Seattle rapper Raz Simone held his first-ever private listening session yesterday at Terminus Studios, a glistening recording space in midtown Manhattan. The occasion was to preview his upcoming album, Cognitive Dissonance, in front of a couple dozen industry people, a select group of fans, and a smattering of music writers and bloggers. Through what felt like an egregious error in guest listing, the homie Jason Chen and I found ourselves among the people standing inside the recording room, formed in a loose semi-circle around Raz as he introduced the ten tracks on his soon-to-be-released LP.
Among our company, a few faces stood out from the crowd: the baby-faced producer and recent O’Dea High School graduate Jake Crocker; the diminutive blonde in the Unstoppable snapback making perpetual and ridiculous rap hands; the Josh Groban lookalike in the velvety maroon three-piece whom, I heard by eavesdropping, was there representing Forbes magazine.
And finally, the tall gentleman with close-cropped silver hair and bespoke suit jacket, perched on a piano bench in the back of the room whom — even though his mingling was kept to a bare minimum despite the fluttering of business cards and tiny torrents of disturbed air created by the flurries of handshakes executed by the rest of us — radiated the type of gravitas generally reserved for revolutionaries, politicians, or, say, CEOs of Fortune 500 companies. Appropriately, as it turned out, this man was Lyor Cohen.
Earlier this year, Raz Simone announced a “creative partnership” between Mr. Cohen’s new music business venture, 300 Entertainment, and Raz’s own fledgling Black Umbrella record label. This was a big deal. Not only because of who 300’s other founders and underwriters are (similar music industry giants Kevin Liles and Todd Moscowitz; Twitter, Google, and probably some other household name brands), but because of where Raz seems to sit in the context of Seattle’s current hip hop movement and the fact that the rapper is, reportedly, the very first artist signed to 300.
As we listened to Cognitive Dissonance in the dimly lit recording studio, it was appropriate then that the experience of hearing the album was something akin to standing at the edge of a sudden precipice, peering down into the abyss of Raz’s intensely active, devastatingly poetic and very much troubled mind. The songs and videos previously released to the public — “They’ll Speak”, “Don’t Shine” and “Still Mobbin,” all of which appear on the new album — are perfectly representative samples of the rest of Cognitive Dissonance. The production is, in measures, capable, cinematic and consistently emotive, but the greatest instrument here is Raz’s gravelly voice which, like the man himself, manages to express simultaneously a heavy-handed world-weariness and hungry youthful energy.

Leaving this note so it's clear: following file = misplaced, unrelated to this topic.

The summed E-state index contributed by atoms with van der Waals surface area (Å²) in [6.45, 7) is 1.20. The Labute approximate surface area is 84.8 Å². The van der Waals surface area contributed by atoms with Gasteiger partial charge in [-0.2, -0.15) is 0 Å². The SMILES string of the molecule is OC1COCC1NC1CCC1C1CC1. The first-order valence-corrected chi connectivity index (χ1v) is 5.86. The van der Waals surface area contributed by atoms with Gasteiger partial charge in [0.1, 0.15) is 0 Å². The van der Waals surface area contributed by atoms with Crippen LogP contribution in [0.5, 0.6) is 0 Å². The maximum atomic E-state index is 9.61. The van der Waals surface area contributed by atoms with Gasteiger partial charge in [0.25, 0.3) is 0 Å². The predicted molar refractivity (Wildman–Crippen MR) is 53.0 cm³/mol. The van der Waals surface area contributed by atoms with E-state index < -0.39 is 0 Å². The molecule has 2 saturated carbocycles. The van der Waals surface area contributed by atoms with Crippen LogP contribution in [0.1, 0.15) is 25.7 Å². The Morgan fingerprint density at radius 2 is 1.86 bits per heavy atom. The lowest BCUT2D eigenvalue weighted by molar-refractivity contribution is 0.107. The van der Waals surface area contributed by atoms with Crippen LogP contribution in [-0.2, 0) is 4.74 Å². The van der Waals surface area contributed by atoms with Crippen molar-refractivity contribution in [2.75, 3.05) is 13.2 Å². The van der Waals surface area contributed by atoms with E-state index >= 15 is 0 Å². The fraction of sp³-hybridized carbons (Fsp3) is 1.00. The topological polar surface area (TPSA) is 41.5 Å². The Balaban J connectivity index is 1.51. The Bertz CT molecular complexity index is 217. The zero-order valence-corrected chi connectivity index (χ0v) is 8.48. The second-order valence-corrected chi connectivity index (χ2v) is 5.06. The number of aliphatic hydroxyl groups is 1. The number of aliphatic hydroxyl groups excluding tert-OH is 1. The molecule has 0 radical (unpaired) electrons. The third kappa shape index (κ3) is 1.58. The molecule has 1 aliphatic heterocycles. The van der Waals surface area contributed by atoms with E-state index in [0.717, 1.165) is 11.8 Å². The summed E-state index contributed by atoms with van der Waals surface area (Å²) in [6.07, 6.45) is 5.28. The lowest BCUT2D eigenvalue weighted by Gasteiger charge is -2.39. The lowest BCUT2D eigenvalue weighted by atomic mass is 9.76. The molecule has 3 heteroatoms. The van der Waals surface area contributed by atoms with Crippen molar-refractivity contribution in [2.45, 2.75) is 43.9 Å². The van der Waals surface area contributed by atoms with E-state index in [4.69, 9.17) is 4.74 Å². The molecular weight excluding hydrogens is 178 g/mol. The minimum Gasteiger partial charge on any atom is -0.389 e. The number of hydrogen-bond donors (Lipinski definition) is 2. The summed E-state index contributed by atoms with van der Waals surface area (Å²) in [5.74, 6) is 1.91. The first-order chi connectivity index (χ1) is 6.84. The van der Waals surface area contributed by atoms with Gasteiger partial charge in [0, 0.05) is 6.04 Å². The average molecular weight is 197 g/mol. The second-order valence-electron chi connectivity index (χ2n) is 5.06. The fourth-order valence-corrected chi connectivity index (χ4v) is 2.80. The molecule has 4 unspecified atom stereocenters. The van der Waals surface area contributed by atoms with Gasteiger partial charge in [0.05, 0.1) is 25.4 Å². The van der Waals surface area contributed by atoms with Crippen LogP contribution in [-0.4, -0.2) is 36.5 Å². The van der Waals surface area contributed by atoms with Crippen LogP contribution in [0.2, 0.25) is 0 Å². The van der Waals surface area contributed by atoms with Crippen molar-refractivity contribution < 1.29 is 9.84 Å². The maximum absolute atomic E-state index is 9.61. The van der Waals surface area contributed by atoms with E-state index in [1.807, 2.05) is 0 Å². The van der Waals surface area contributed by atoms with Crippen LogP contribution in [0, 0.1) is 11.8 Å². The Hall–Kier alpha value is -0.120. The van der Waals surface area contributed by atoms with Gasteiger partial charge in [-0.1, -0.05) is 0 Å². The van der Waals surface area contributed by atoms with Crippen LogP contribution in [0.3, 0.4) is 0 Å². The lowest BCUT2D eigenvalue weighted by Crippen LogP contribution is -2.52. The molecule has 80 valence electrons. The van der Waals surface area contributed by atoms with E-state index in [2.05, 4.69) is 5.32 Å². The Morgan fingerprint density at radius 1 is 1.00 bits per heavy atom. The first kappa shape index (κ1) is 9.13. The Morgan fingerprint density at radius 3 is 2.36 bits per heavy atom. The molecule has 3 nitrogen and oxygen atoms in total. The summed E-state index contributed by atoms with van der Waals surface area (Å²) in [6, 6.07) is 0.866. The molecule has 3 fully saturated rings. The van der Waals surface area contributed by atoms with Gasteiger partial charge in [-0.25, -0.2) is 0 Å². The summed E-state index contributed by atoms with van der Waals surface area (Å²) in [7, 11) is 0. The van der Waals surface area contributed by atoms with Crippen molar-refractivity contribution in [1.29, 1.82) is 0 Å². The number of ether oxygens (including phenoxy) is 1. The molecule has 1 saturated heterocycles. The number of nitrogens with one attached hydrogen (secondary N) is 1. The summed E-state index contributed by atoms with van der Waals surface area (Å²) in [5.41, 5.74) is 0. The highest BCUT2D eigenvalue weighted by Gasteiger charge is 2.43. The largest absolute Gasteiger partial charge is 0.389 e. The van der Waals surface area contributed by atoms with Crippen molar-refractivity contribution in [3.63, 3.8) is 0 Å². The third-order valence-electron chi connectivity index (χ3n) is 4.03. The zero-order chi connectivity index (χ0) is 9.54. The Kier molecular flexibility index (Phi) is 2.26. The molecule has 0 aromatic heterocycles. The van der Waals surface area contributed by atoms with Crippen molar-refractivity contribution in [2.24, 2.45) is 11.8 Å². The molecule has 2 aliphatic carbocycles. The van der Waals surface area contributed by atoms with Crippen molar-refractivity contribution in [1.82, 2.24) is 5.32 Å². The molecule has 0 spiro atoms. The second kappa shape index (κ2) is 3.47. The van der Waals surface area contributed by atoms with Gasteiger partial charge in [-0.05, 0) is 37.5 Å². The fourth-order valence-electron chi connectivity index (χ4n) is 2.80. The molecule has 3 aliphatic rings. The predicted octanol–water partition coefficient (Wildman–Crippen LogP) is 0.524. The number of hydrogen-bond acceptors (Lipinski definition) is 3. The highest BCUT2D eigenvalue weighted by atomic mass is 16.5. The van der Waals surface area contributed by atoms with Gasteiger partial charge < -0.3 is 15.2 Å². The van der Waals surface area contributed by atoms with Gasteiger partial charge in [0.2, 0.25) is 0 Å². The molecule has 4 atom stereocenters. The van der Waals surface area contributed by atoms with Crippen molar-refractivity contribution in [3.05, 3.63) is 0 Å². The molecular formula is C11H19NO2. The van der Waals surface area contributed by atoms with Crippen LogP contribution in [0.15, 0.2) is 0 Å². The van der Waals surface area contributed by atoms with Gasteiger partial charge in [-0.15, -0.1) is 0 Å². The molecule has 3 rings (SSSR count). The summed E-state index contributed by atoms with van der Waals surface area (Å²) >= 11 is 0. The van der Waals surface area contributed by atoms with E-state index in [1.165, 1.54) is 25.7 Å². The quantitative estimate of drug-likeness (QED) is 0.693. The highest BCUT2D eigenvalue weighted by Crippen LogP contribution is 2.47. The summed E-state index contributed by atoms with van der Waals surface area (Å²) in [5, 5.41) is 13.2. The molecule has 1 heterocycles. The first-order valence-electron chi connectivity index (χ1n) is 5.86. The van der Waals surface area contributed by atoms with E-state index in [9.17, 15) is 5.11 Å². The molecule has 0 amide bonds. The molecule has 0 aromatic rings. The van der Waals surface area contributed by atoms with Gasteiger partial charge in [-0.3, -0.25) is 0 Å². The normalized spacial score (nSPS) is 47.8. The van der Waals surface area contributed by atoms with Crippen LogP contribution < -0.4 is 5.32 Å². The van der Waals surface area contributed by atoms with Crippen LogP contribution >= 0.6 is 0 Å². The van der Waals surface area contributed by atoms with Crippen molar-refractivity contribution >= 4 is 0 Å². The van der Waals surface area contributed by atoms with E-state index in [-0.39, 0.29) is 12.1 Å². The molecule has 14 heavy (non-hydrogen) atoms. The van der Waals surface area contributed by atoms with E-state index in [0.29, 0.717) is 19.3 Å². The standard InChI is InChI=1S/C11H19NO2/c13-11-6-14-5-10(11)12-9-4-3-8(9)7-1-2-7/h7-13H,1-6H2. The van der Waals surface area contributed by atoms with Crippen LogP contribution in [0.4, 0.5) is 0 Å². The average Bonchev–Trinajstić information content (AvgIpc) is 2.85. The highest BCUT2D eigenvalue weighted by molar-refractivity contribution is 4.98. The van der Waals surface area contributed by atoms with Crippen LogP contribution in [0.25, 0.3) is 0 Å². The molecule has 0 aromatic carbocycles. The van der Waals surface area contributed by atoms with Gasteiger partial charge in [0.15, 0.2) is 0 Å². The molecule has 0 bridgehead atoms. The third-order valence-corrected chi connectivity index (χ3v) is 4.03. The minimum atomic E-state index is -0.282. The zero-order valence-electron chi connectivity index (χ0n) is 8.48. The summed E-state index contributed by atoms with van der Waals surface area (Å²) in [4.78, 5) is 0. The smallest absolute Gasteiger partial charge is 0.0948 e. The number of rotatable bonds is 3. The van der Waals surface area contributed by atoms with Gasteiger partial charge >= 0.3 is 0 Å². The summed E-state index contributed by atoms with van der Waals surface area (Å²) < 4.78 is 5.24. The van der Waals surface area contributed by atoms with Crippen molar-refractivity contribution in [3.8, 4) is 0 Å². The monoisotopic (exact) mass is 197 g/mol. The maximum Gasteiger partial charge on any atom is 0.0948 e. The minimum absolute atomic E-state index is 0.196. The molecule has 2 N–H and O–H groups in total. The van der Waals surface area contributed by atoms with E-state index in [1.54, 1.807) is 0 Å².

If you watched the Grammy’s or have turned the internet on once within the last 24 months, it’s easy to understand how the counterpoint to Seattle rap’s current escapade might seemingly be lurking somewhere in the shadows of the Space Needle or Amazon’s sparkling new campus sprawled smack dab in the middle of city. Like any urban center, we have our own sort of cognitive dissonance that occurs between what the Town has come to represent to the outside world and what, as they say, “really goes on.” Raz reminded us yesterday at the listening session that Seattle has a different story to tell: that his version of hip hop “starts in the streets” and that when it comes to embarking on a new type of endeavor — financial or creative, or, in this case, both at once — getting comfortable with the hustle first is paramount. For the majority of the session, Raz had his head bowed and his eyes closed. For some of the songs (memorably “They’ll Speak”) it felt like being in church while a congregant recited his testimonial. For a few hours at Terminus Studios, alighted in a penthouse suite floating above the biggest and brightest hip hop stage in North America, Raz seemed the picture of comfort.
After the final track on Cognitive Dissonance faded out, Lyor Cohen stood to say a few words about the creative partnership between 300 Entertainment and Raz’s small but burgeoning rap commonwealth, Black Umbrella. Over the toast of Jeezy’s favorite Tequila, Avion — a product placed graciously for the guests’ afternoon enjoyment — a pessimist might have qualified the words as mere lip-service. But as Mr. Cohen exited the studio, high-fiving Raz on the way out, that same pessimist would have also felt the pull of a rap industry legend’s influence, tugging Raz and the future of his hometown’s infantile hip hop scene into parts unknown.